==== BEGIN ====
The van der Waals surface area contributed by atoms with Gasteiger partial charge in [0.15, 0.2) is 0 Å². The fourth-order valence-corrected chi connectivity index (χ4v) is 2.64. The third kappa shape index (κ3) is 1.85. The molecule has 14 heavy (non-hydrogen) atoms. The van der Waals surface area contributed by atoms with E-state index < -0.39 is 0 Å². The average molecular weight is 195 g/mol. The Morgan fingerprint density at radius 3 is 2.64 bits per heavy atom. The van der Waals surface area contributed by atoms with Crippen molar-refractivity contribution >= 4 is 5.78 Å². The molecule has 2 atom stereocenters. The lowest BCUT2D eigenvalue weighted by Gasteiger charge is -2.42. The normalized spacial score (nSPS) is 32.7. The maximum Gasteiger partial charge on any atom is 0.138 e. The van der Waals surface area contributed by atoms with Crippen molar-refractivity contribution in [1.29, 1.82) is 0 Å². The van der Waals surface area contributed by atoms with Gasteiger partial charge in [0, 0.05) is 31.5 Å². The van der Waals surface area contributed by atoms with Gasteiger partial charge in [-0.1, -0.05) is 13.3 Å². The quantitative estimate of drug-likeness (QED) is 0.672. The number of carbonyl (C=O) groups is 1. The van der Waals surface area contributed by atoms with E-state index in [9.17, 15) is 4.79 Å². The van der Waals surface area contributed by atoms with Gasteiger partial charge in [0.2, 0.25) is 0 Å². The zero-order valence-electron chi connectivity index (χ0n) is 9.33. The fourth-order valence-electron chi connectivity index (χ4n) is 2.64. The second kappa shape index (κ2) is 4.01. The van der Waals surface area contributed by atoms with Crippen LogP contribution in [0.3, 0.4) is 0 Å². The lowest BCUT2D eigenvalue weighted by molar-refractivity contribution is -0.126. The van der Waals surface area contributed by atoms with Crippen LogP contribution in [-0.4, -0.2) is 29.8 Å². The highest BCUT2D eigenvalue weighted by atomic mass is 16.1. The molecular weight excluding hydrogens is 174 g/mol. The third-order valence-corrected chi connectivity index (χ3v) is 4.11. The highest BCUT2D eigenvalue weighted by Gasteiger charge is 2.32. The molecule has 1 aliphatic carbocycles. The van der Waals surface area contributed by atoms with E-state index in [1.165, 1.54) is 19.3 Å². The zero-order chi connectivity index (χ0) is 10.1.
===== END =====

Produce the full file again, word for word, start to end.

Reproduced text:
The van der Waals surface area contributed by atoms with Gasteiger partial charge in [0.15, 0.2) is 0 Å². The fourth-order valence-corrected chi connectivity index (χ4v) is 2.64. The third kappa shape index (κ3) is 1.85. The molecule has 14 heavy (non-hydrogen) atoms. The van der Waals surface area contributed by atoms with E-state index < -0.39 is 0 Å². The average molecular weight is 195 g/mol. The Morgan fingerprint density at radius 3 is 2.64 bits per heavy atom. The van der Waals surface area contributed by atoms with Crippen molar-refractivity contribution >= 4 is 5.78 Å². The molecule has 2 atom stereocenters. The lowest BCUT2D eigenvalue weighted by Gasteiger charge is -2.42. The normalized spacial score (nSPS) is 32.7. The maximum Gasteiger partial charge on any atom is 0.138 e. The van der Waals surface area contributed by atoms with Crippen molar-refractivity contribution in [1.29, 1.82) is 0 Å². The van der Waals surface area contributed by atoms with Gasteiger partial charge in [0, 0.05) is 31.5 Å². The van der Waals surface area contributed by atoms with Gasteiger partial charge in [-0.1, -0.05) is 13.3 Å². The quantitative estimate of drug-likeness (QED) is 0.672. The number of carbonyl (C=O) groups is 1. The van der Waals surface area contributed by atoms with E-state index in [9.17, 15) is 4.79 Å². The van der Waals surface area contributed by atoms with Gasteiger partial charge in [0.2, 0.25) is 0 Å². The zero-order valence-electron chi connectivity index (χ0n) is 9.33. The fourth-order valence-electron chi connectivity index (χ4n) is 2.64. The second kappa shape index (κ2) is 4.01. The van der Waals surface area contributed by atoms with Crippen LogP contribution in [0.3, 0.4) is 0 Å². The lowest BCUT2D eigenvalue weighted by molar-refractivity contribution is -0.126. The van der Waals surface area contributed by atoms with Crippen LogP contribution in [-0.4, -0.2) is 29.8 Å². The highest BCUT2D eigenvalue weighted by atomic mass is 16.1. The molecular weight excluding hydrogens is 174 g/mol. The third-order valence-corrected chi connectivity index (χ3v) is 4.11. The highest BCUT2D eigenvalue weighted by Gasteiger charge is 2.32. The molecule has 1 aliphatic carbocycles. The van der Waals surface area contributed by atoms with E-state index in [1.165, 1.54) is 19.3 Å². The zero-order chi connectivity index (χ0) is 10.1.